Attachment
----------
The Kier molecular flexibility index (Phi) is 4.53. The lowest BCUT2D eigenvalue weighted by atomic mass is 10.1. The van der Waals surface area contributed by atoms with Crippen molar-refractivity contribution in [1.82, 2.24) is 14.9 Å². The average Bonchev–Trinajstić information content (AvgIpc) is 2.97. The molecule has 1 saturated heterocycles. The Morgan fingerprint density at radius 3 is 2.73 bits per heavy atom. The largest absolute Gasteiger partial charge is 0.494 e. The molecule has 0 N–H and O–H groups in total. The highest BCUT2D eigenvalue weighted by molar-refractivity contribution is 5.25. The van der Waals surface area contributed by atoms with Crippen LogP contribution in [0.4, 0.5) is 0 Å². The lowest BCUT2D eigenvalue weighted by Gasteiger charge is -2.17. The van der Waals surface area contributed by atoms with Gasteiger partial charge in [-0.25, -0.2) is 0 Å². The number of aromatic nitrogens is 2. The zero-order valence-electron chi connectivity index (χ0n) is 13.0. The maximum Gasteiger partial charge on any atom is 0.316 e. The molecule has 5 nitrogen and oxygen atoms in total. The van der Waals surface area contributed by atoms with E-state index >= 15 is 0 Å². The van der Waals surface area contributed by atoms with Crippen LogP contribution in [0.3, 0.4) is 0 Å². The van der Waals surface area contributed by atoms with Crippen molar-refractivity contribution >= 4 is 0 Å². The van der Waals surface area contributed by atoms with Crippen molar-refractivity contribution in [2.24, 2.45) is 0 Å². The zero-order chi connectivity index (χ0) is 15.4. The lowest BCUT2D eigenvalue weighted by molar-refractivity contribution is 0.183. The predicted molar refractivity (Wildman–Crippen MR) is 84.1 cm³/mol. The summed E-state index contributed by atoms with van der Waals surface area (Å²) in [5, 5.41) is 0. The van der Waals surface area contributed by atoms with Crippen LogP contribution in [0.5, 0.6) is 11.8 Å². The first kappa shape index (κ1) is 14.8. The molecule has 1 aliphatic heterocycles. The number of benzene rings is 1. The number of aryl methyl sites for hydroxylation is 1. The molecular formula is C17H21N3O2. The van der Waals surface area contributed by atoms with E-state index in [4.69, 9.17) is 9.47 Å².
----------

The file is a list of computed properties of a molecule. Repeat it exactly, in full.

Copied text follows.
The Kier molecular flexibility index (Phi) is 4.53. The lowest BCUT2D eigenvalue weighted by atomic mass is 10.1. The van der Waals surface area contributed by atoms with Crippen molar-refractivity contribution in [1.82, 2.24) is 14.9 Å². The average Bonchev–Trinajstić information content (AvgIpc) is 2.97. The molecule has 1 saturated heterocycles. The Morgan fingerprint density at radius 3 is 2.73 bits per heavy atom. The largest absolute Gasteiger partial charge is 0.494 e. The molecule has 0 N–H and O–H groups in total. The highest BCUT2D eigenvalue weighted by molar-refractivity contribution is 5.25. The van der Waals surface area contributed by atoms with Crippen LogP contribution in [0.4, 0.5) is 0 Å². The lowest BCUT2D eigenvalue weighted by Gasteiger charge is -2.17. The van der Waals surface area contributed by atoms with Gasteiger partial charge in [-0.25, -0.2) is 0 Å². The number of aromatic nitrogens is 2. The zero-order valence-electron chi connectivity index (χ0n) is 13.0. The maximum Gasteiger partial charge on any atom is 0.316 e. The molecule has 5 nitrogen and oxygen atoms in total. The van der Waals surface area contributed by atoms with E-state index >= 15 is 0 Å². The van der Waals surface area contributed by atoms with Crippen LogP contribution in [0.3, 0.4) is 0 Å². The van der Waals surface area contributed by atoms with Crippen molar-refractivity contribution >= 4 is 0 Å². The van der Waals surface area contributed by atoms with Crippen molar-refractivity contribution in [2.24, 2.45) is 0 Å². The zero-order chi connectivity index (χ0) is 15.4. The lowest BCUT2D eigenvalue weighted by molar-refractivity contribution is 0.183. The predicted molar refractivity (Wildman–Crippen MR) is 84.1 cm³/mol. The summed E-state index contributed by atoms with van der Waals surface area (Å²) in [5, 5.41) is 0. The van der Waals surface area contributed by atoms with Crippen LogP contribution in [0.5, 0.6) is 11.8 Å². The first kappa shape index (κ1) is 14.8. The molecule has 1 aliphatic heterocycles. The number of benzene rings is 1. The number of aryl methyl sites for hydroxylation is 1. The molecular formula is C17H21N3O2. The van der Waals surface area contributed by atoms with E-state index in [4.69, 9.17) is 9.47 Å².